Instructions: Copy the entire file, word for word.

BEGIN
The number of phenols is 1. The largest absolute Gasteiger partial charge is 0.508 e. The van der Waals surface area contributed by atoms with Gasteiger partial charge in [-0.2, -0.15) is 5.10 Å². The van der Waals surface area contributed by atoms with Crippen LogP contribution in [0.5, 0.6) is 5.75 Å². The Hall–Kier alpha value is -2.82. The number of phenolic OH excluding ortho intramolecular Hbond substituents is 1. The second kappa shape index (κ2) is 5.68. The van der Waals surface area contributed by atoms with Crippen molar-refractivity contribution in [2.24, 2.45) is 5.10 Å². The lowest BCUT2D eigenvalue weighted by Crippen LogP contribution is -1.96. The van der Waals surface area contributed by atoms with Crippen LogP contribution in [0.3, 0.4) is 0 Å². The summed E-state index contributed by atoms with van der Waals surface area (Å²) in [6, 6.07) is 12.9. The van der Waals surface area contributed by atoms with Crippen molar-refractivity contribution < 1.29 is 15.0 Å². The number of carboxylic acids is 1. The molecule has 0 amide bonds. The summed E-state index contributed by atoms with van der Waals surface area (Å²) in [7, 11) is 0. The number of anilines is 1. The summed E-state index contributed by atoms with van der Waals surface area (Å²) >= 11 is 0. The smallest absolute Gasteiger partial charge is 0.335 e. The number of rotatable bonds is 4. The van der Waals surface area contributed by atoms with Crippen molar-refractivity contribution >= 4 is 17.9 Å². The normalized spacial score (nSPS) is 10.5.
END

The number of phenols is 1. The largest absolute Gasteiger partial charge is 0.508 e. The van der Waals surface area contributed by atoms with Gasteiger partial charge in [-0.2, -0.15) is 5.10 Å². The van der Waals surface area contributed by atoms with Crippen LogP contribution in [0.5, 0.6) is 5.75 Å². The Hall–Kier alpha value is -2.82. The number of phenolic OH excluding ortho intramolecular Hbond substituents is 1. The second kappa shape index (κ2) is 5.68. The van der Waals surface area contributed by atoms with Crippen molar-refractivity contribution in [2.24, 2.45) is 5.10 Å². The lowest BCUT2D eigenvalue weighted by Crippen LogP contribution is -1.96. The van der Waals surface area contributed by atoms with Crippen LogP contribution in [0.3, 0.4) is 0 Å². The summed E-state index contributed by atoms with van der Waals surface area (Å²) in [6, 6.07) is 12.9. The van der Waals surface area contributed by atoms with Crippen molar-refractivity contribution < 1.29 is 15.0 Å². The number of carboxylic acids is 1. The molecule has 0 amide bonds. The summed E-state index contributed by atoms with van der Waals surface area (Å²) in [7, 11) is 0. The number of anilines is 1. The summed E-state index contributed by atoms with van der Waals surface area (Å²) >= 11 is 0. The smallest absolute Gasteiger partial charge is 0.335 e. The number of rotatable bonds is 4. The van der Waals surface area contributed by atoms with Crippen molar-refractivity contribution >= 4 is 17.9 Å². The normalized spacial score (nSPS) is 10.5.